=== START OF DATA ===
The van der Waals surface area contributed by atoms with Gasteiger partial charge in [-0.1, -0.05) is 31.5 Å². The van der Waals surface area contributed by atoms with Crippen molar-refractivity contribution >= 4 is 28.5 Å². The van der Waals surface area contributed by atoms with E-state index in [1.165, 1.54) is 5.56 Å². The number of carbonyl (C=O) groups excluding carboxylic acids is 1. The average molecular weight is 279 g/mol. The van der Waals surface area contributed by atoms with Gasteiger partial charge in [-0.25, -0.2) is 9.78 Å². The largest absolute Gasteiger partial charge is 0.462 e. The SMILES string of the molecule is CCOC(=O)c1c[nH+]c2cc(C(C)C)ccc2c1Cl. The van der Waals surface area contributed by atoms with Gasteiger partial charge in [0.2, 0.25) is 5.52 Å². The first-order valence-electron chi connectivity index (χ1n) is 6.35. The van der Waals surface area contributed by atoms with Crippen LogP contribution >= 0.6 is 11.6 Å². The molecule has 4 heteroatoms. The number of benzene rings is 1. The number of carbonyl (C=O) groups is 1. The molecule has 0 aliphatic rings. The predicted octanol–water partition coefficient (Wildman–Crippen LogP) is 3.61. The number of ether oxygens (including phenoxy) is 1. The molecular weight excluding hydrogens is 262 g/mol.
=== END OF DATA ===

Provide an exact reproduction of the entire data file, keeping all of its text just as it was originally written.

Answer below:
The van der Waals surface area contributed by atoms with Gasteiger partial charge in [-0.1, -0.05) is 31.5 Å². The van der Waals surface area contributed by atoms with Crippen molar-refractivity contribution >= 4 is 28.5 Å². The van der Waals surface area contributed by atoms with E-state index in [1.165, 1.54) is 5.56 Å². The number of carbonyl (C=O) groups excluding carboxylic acids is 1. The average molecular weight is 279 g/mol. The van der Waals surface area contributed by atoms with Gasteiger partial charge in [-0.25, -0.2) is 9.78 Å². The largest absolute Gasteiger partial charge is 0.462 e. The SMILES string of the molecule is CCOC(=O)c1c[nH+]c2cc(C(C)C)ccc2c1Cl. The van der Waals surface area contributed by atoms with Gasteiger partial charge in [0.2, 0.25) is 5.52 Å². The first-order valence-electron chi connectivity index (χ1n) is 6.35. The van der Waals surface area contributed by atoms with Crippen LogP contribution >= 0.6 is 11.6 Å². The molecule has 4 heteroatoms. The number of benzene rings is 1. The number of carbonyl (C=O) groups is 1. The molecule has 0 aliphatic rings. The predicted octanol–water partition coefficient (Wildman–Crippen LogP) is 3.61. The number of ether oxygens (including phenoxy) is 1. The molecular weight excluding hydrogens is 262 g/mol.